Director and screenplay: Yukisada Isao
Photography: Fukumoto Jun
· Ashida Mana (Uzuhara Kotoko, “Kokko-chan”)
· Ito Shu (Possan)
· Yashima Norito (father)
· Aoyama Misato (Riko, Mako and Tomomi)
· Hano Aki (mother)
· Ishida Ayumi (Grandmother)
· Maruyama Ryuhei (the teacher)
· Hira Mikijiro (grandfather)
Production: Fujikado Hiroyuki, Yoshizawa, Takahiro
Running Time: 113 minutes
Release Date: June 21, 2014
Official Site: entaku-movie.jp
Based on a novel by Nishi Kanako of 2011, The Round Table is a Yukisada Isao film whose story unfolds around the character of Kokko, a 8 year old girl.
Kokko is nice, full of ideas, determined, enterprising, even a bit annoying in his tone of “saputella”: a character at times dressy, played excellently by Ashida Mana, a young star. The small is part of a large family, whose members live all together in a small Osaka apartment: the father, mother, grandfather and grandmother, and the three twin sisters of Kokko: Riko, Mako and Tomomi.
There is nothing extraordinary in Yukisada’s film, except the small things of every day, seen through the eyes of a little girl. Kokko goes to school, meets with friends, takes part in family dinners and dinners, dreams open-minded, supported by a wise grandfather who helps her with the philosophical advice that she cares for.
The director’s tone is light but there is talk of the great theme that is the relationship between the world of childhood and adult life, the “thirst” of individuality, how much it costs to grow.
The character of Kokko reminded me of Moe’s, in the drama Going my home of Koreeda Hirokazu, 2012. Of course not the only example of character-child in Koreeda’s filmography (unforgettable the four young Nobody Knows interpreters) , But what seems to me perhaps the closest to the impetuous protagonist of the Yukisada film. Moe was also a decidedly young girl, somewhat clumsy; at times it seemed almost hostile to those parents – especially the mother – so busy with their daily lives; But also for her was a conflict of personality confronting the pitfalls of becoming big and of having to deal with so many new and unknown emotions.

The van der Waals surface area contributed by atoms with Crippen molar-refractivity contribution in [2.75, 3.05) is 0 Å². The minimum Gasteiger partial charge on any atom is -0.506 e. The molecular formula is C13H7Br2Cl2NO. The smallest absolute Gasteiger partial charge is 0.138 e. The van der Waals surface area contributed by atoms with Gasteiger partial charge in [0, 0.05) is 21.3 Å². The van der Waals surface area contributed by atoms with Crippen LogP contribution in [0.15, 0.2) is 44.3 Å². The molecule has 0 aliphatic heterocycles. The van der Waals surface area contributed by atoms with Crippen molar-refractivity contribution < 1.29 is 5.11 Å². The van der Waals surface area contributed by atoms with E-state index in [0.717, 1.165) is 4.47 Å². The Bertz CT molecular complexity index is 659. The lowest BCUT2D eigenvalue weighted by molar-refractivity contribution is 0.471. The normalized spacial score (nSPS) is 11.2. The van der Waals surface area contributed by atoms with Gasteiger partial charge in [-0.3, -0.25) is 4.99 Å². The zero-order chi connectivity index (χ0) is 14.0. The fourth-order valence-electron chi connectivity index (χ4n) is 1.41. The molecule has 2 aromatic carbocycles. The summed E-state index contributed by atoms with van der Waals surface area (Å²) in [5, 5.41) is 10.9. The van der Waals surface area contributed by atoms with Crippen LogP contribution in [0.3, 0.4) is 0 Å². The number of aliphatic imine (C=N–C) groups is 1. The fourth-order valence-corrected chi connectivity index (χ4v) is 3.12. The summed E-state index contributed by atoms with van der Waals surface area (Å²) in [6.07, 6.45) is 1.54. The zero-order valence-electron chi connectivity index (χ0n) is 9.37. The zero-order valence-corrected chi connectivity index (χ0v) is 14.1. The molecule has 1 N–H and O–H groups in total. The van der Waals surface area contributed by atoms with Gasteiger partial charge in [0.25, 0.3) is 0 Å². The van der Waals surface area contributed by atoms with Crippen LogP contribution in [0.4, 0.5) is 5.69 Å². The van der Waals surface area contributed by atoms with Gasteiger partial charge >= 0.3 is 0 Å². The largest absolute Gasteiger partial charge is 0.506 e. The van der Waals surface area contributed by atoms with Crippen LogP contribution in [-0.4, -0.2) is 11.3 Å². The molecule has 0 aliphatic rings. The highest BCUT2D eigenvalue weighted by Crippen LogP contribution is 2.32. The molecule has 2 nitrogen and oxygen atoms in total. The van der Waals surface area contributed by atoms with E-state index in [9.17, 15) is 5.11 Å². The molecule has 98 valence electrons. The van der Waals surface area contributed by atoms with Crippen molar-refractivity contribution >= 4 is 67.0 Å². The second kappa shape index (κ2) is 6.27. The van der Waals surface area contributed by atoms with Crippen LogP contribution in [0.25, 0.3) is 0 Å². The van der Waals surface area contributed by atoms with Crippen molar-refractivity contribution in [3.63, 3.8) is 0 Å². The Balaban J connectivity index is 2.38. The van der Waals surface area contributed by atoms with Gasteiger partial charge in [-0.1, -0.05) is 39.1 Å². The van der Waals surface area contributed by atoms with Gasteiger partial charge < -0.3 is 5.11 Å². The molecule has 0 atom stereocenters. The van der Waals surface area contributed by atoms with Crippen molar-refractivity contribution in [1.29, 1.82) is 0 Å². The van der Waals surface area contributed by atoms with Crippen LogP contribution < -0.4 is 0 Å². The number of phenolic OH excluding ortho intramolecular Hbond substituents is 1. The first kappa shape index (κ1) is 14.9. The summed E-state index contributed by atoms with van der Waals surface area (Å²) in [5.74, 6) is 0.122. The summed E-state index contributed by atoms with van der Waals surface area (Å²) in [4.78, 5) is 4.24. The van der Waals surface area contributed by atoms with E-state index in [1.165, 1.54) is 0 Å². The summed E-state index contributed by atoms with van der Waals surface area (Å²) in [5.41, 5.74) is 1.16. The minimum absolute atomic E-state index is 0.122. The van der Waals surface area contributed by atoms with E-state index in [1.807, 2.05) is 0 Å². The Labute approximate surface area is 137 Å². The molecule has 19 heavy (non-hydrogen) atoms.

As in Koreeda’s film, Kokko in The Round Table also gives a handful of fantasy, dispensed with affection, along with good advice, from mentor to par excellence, good and patient grandpa. In a general comedy atmosphere, “important” issues come to the fore: the South Korean classmate, the encounter with the strange character wrapped in a gown, which will then be stopped by the police as “pervert.” Hints on topics that try to move the movie on a more profound track, but only partially.
What is left behind is the extraordinary scenic presence of the character played by Ashida Mana, whose imagination comes from fantastic animals, words that come alive on the screen (hint to communication and relationship with the world around it …), and whose attitudes sometimes seem Indicative of a person clearly compatible with the world of appearance, of media dominance, in which we live. Like when you bend an eye to imitate a schoolmate who has an actual visual problem, or when he claims to imitate people not to hurt them, but because he feels it is cool behavior.
A little girl of our time, little Kokko: I have aroused sympathy and discomfort at the same time.